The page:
It was also around this time we realized we had to institute a work “break” point policy. We were just constantly going from wake up until we were exhausted and crashed into bed.  We decided that by 5:30 pm we had finish up whatever we working on and just relax.  Also we made Thursdays our “Tourist” days where we would pick fun places are the city to bike to and visit!  (Vice trying to fit tourist info into this already long post, I’m going to make our city adventures an entirely different post coming soon). 

We were also introduced to a fun little Spanish pest, the Tiger Mosquito, we had been getting bit here and there and these little things you can barely see pack a MEAN punch whose tiny welts itch LIKE CRAZY for DAYS.  They had taken up infiltrated and taken up residence on the boat so much so that we were starting to contemplate a hotel room so we could just get some relief…sleeping was impossible. We tried everything, from all the gimmicky light & smell zappers to garlic supplements (yes it was that bad) to netting everywhere, especially over the bed…but even then, by morning, they would be all sitting on the INSIDE of the bedding net… fat, dumb and happy.  It really was truly an awful experience.  We worked hard to make sure there was no way they could breed on the boat in the toilets or in any random standing water and in the end, it was actually the air conditioning, turning that on at night while we slept and cooling it down that finally gave us sweet sweet relief.  Just DO NOT sit out side at sunset or near any sort of water or greenery!  Yikes. 

This was a minor help. The buzzing was coming from INSIDE the net!
The very satisfying electric racket

Unexpected Downtime: When bigger things break

We also continued to take the boat out on short day trips. Learning things, finding things…and breaking things! We would anchor off the beach and have lunch and just zig zag up and down the beaches enjoying the new boat, and even fishing a bit while getting a feel for everything. We’d experience calm nice days and often heavy chop and weird wind patterns while we worked out the sails and motors. One particularly concerning find was water on the floor of the port hull when we were on port tacks for significant period. Chasing down the leak, we found a whole lot of salt water accumulating in a cupboard no where near a through hull, which remains a mystery to this day, but may have been addressed in our first haul out later in the summer. Then, on a particularly windy day, we put a reef into the main for the first time. About an hour later the reefing line parted and the clew of the mainsail was no longer attached. The entire reefed portion of the sail paid out and wrapped around the shroud breaking over half of the full length battens in our high performance sails. Not a good day to say the least.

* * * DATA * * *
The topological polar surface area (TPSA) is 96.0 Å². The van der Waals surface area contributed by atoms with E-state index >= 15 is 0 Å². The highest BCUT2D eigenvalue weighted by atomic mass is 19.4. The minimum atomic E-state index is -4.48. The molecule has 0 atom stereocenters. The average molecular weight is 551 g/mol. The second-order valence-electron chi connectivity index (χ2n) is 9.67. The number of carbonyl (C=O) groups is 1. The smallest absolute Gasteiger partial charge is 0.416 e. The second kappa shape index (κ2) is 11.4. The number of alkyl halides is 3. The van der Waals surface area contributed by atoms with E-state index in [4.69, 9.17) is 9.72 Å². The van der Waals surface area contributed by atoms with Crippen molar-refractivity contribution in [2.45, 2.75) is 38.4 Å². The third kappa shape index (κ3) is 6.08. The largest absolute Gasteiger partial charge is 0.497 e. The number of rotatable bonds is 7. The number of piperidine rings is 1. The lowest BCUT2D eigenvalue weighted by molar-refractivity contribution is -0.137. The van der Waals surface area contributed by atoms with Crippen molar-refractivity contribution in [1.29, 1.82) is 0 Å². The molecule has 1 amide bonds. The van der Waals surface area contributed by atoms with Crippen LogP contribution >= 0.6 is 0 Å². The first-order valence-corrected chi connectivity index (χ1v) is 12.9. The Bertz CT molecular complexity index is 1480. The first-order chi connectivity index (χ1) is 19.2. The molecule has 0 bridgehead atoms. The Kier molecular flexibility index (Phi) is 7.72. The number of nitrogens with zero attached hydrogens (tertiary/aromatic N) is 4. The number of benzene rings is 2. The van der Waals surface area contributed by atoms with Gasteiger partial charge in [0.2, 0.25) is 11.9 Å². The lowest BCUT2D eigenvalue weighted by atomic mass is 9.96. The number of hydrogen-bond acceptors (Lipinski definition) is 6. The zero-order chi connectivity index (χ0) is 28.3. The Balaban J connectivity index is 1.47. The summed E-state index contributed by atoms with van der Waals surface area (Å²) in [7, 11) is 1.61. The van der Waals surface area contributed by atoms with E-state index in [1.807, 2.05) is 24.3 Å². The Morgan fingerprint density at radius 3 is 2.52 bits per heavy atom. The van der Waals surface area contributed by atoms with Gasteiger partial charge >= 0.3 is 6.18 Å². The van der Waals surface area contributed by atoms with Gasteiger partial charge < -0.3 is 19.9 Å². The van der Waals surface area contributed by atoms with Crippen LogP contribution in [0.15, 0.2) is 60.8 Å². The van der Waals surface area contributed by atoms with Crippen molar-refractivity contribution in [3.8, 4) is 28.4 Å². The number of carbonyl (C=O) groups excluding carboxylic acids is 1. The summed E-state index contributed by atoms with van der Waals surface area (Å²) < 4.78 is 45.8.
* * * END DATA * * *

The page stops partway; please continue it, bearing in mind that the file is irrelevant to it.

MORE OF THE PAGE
Fixing broken battens…this will be a running theme for the next few months

We also had been battling a (no)friction problem on the starboard motor throttle control lever. There was little to no resistance to the lever, so the slightest touch would bump the throttles out of sync.  It was also just sort of annoying to operate since the two levers had such drastically difference friction. Knowing we would be waiting for new batten parts to be shipped from halfway around the world and clear customs before we could sail again, we decided to send the throttles back to Oceanvolt in Finland to be adjusted (thankfully, under warranty). This unexpected downtime, did give us some time to work on a lot of smaller projects and to start researching places we might be able to go on a longer overnight trip and start stretching our sea legs. 

Some of the work we did during this time period included: 

  • Developing an efficient, safer way to hang the dinghy off the davits
  • Cleaned and sanitized our water maker
  • Fixed the windlass counter, installed a hold back & laid out the chain and rode to check and mark it at 10m intervals
  • Replaced the original toilet fittings that were continuously leaking
  • Replaced the Generator Raw Water Pump, an O-ring was completely corroded after having sat in salt water due to a filter leak (under warranty)
  • Had all the fire extinguishers inspected and certified up to date
  • Reorganized all the deck and sail lines so they would not be overlapping and cause chafe
  • Fixing the sliding door locking mechanism which involved taking the WHOLE door apart, the WHOLE DOOR.
  • Replaced the Refrigerator circuit breaker control unit (a self-induced error due to a spike in voltage while we were testing out some “theories”. 
  • Started the process of fixing the battens 

Once we can get the sail back in once piece and throttles return readjusted the fun will really begin as we start setting off for more distant anchorages and see if we really live “on the hook” and took a little trip down the coast! Stay Tuned 🙂